25. 25.

    Anderson, M. H., Ensher, J. R., Matthews, M. R., Wieman, C. E. & Cornell, E. A. Observation of Bose–Einstein condensation in a dilute atomic vapor. Science 269, 198–201 (1995).

  26. 26.

    Szilard, L. Über die Entropieverminderung in einem thermodynamischen System bei Eingriffen intelligenter Wesen. Z. Phys. 53, 840–856 (1929).

  27. 27.

    Gaunt, A. L., Schmidutz, T. F., Gotlibovych, I., Smith, R. P. & Hadzibabic, Z. Bose–Einstein condensation of atoms in a uniform potential. Phys. Rev. Lett. 110, 200406 (2013).

  28. 28.

    Williams, R. A. et al. Dynamic optical lattices: two-dimensional rotating and accordion lattices for ultracold atoms. Opt. Express 16, 16977–16983 (2008).

  29. 29.

    Hu, J. Z. et al. Creation of a Bose-condensed gas of Rb-87 by laser cooling. Science 358, 1078–1080 (2017).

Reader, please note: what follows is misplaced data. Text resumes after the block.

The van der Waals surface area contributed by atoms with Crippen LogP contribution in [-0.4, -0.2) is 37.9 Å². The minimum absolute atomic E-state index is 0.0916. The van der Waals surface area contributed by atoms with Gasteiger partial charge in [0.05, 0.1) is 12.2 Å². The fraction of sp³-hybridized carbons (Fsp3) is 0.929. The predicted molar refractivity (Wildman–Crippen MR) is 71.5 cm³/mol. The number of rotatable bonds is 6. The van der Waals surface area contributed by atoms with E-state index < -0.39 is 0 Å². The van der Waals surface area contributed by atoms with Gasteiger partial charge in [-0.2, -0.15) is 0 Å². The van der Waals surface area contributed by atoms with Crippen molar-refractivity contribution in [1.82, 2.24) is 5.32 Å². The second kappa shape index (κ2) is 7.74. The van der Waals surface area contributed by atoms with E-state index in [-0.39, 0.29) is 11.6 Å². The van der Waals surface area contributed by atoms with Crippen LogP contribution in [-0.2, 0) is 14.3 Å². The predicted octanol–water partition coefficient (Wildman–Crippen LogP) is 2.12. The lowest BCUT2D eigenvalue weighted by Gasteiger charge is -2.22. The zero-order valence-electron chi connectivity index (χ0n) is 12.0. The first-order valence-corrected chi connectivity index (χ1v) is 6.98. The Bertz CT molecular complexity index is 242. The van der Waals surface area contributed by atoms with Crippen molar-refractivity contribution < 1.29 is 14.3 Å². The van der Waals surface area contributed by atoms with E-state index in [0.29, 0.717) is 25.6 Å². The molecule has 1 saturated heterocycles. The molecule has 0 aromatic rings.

30. 30.

    Jaksch, D., Briegel, H. J., Cirac, J. I., Gardiner, C. W. & Zoller, P. Entanglement of atoms via cold controlled collisions. Phys. Rev. Lett. 82, 1975–1978 (1999).

  31. 31.

    Kaufman, A. M. et al. Entangling two transportable neutral atoms via local spin exchange. Nature 527, 208–211 (2015).

  32. 32.

    Raussendorf, R. & Briegel, H. J. A one-way quantum computer. Phys. Rev. Lett. 86, 5188–5191 (2001).

  33. 33.

    Labuhn, H. et al. Tunable two-dimensional arrays of single Rydberg atoms for realizing quantum Ising models. Nature 534, 667–670 (2016).

  34. 34.

    Weimer, H., Muller, M., Lesanovsky, I., Zoller, P. & Buchler, H. P. A Rydberg quantum simulator. Nat. Phys. 6, 382–388 (2010).

Download references

Acknowledgements

This work was supported by the US National Science Foundation through grant PHY-1520976.

Author information

Affiliations

  1. Department of Physics, The Pennsylvania State University, University Park, PA, USA

    • Aishwarya Kumar
    • , Tsung-Yao Wu